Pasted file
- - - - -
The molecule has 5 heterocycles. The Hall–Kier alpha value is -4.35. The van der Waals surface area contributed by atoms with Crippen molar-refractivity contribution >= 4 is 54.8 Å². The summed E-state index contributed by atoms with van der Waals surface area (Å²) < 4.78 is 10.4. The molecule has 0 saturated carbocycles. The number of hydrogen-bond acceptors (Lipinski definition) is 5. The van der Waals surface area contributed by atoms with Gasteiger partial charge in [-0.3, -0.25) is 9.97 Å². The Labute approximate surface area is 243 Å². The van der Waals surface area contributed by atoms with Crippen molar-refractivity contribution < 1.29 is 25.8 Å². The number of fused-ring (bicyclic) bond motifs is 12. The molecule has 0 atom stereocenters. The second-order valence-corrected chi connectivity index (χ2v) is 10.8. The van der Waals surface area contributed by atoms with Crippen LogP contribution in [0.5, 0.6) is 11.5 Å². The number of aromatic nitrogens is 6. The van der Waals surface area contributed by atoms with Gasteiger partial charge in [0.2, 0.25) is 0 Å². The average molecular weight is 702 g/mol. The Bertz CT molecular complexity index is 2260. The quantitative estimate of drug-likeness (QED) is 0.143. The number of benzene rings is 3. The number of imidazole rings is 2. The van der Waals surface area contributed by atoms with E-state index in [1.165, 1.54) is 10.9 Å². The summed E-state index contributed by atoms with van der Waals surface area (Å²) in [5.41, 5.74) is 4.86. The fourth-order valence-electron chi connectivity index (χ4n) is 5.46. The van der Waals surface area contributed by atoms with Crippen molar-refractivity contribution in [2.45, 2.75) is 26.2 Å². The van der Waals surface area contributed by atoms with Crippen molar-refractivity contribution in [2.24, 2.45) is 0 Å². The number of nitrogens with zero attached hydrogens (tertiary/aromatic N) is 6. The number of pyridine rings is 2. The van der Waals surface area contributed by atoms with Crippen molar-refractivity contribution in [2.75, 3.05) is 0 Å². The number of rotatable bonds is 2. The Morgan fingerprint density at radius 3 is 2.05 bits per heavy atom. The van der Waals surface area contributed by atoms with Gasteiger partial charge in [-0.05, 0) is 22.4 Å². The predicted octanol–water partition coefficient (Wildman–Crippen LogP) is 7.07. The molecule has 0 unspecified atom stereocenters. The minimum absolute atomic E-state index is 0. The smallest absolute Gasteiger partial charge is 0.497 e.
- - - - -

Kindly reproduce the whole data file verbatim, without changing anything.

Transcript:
The molecule has 5 heterocycles. The Hall–Kier alpha value is -4.35. The van der Waals surface area contributed by atoms with Crippen molar-refractivity contribution >= 4 is 54.8 Å². The summed E-state index contributed by atoms with van der Waals surface area (Å²) < 4.78 is 10.4. The molecule has 0 saturated carbocycles. The number of hydrogen-bond acceptors (Lipinski definition) is 5. The van der Waals surface area contributed by atoms with Gasteiger partial charge in [-0.3, -0.25) is 9.97 Å². The Labute approximate surface area is 243 Å². The van der Waals surface area contributed by atoms with Crippen molar-refractivity contribution < 1.29 is 25.8 Å². The number of fused-ring (bicyclic) bond motifs is 12. The molecule has 0 atom stereocenters. The second-order valence-corrected chi connectivity index (χ2v) is 10.8. The van der Waals surface area contributed by atoms with Crippen LogP contribution in [0.5, 0.6) is 11.5 Å². The number of aromatic nitrogens is 6. The van der Waals surface area contributed by atoms with Gasteiger partial charge in [0.2, 0.25) is 0 Å². The average molecular weight is 702 g/mol. The Bertz CT molecular complexity index is 2260. The quantitative estimate of drug-likeness (QED) is 0.143. The number of benzene rings is 3. The number of imidazole rings is 2. The van der Waals surface area contributed by atoms with E-state index in [1.165, 1.54) is 10.9 Å². The summed E-state index contributed by atoms with van der Waals surface area (Å²) in [5.41, 5.74) is 4.86. The fourth-order valence-electron chi connectivity index (χ4n) is 5.46. The van der Waals surface area contributed by atoms with Crippen molar-refractivity contribution in [2.45, 2.75) is 26.2 Å². The van der Waals surface area contributed by atoms with Crippen molar-refractivity contribution in [2.24, 2.45) is 0 Å². The number of nitrogens with zero attached hydrogens (tertiary/aromatic N) is 6. The number of pyridine rings is 2. The van der Waals surface area contributed by atoms with Crippen molar-refractivity contribution in [2.75, 3.05) is 0 Å². The number of rotatable bonds is 2. The Morgan fingerprint density at radius 3 is 2.05 bits per heavy atom. The van der Waals surface area contributed by atoms with Gasteiger partial charge in [-0.05, 0) is 22.4 Å². The predicted octanol–water partition coefficient (Wildman–Crippen LogP) is 7.07. The molecule has 0 unspecified atom stereocenters. The minimum absolute atomic E-state index is 0. The smallest absolute Gasteiger partial charge is 0.497 e.